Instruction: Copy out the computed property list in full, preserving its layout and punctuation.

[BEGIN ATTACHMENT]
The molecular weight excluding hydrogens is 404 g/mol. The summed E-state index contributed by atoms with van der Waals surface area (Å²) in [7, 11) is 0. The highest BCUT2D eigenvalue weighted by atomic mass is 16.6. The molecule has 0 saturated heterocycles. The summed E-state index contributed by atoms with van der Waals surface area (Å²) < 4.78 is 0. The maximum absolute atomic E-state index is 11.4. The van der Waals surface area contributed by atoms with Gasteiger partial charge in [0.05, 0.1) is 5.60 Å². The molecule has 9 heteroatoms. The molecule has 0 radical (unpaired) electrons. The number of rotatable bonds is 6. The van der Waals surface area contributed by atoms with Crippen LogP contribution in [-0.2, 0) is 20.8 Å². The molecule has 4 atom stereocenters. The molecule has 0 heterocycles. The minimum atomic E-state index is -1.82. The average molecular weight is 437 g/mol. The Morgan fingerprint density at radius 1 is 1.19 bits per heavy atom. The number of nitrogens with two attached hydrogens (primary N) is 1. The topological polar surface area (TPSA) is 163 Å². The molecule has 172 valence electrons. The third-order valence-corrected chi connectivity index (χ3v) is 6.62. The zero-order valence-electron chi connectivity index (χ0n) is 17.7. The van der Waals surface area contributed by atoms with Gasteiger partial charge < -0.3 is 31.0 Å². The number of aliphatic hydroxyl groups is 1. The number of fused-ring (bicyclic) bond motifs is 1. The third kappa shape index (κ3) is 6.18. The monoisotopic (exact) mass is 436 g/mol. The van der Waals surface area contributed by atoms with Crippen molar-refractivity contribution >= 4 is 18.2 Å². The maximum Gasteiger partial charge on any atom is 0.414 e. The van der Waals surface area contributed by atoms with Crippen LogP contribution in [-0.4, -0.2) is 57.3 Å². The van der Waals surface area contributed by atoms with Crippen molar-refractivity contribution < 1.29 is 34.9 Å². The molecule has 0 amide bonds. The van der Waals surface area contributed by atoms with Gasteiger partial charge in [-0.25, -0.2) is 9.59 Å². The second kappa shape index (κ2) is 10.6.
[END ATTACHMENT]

The molecular weight excluding hydrogens is 404 g/mol. The summed E-state index contributed by atoms with van der Waals surface area (Å²) in [7, 11) is 0. The highest BCUT2D eigenvalue weighted by atomic mass is 16.6. The molecule has 0 saturated heterocycles. The summed E-state index contributed by atoms with van der Waals surface area (Å²) < 4.78 is 0. The maximum absolute atomic E-state index is 11.4. The van der Waals surface area contributed by atoms with Gasteiger partial charge in [0.05, 0.1) is 5.60 Å². The molecule has 9 heteroatoms. The molecule has 0 radical (unpaired) electrons. The number of rotatable bonds is 6. The van der Waals surface area contributed by atoms with Crippen LogP contribution in [-0.2, 0) is 20.8 Å². The molecule has 4 atom stereocenters. The molecule has 0 heterocycles. The minimum atomic E-state index is -1.82. The average molecular weight is 437 g/mol. The Morgan fingerprint density at radius 1 is 1.19 bits per heavy atom. The number of nitrogens with two attached hydrogens (primary N) is 1. The topological polar surface area (TPSA) is 163 Å². The molecule has 172 valence electrons. The third-order valence-corrected chi connectivity index (χ3v) is 6.62. The zero-order valence-electron chi connectivity index (χ0n) is 17.7. The van der Waals surface area contributed by atoms with Gasteiger partial charge < -0.3 is 31.0 Å². The number of aliphatic hydroxyl groups is 1. The number of fused-ring (bicyclic) bond motifs is 1. The third kappa shape index (κ3) is 6.18. The monoisotopic (exact) mass is 436 g/mol. The van der Waals surface area contributed by atoms with Crippen molar-refractivity contribution >= 4 is 18.2 Å². The maximum Gasteiger partial charge on any atom is 0.414 e. The van der Waals surface area contributed by atoms with Crippen LogP contribution in [-0.4, -0.2) is 57.3 Å². The van der Waals surface area contributed by atoms with Crippen molar-refractivity contribution < 1.29 is 34.9 Å². The molecule has 0 amide bonds. The van der Waals surface area contributed by atoms with Gasteiger partial charge in [-0.25, -0.2) is 9.59 Å². The second kappa shape index (κ2) is 10.6.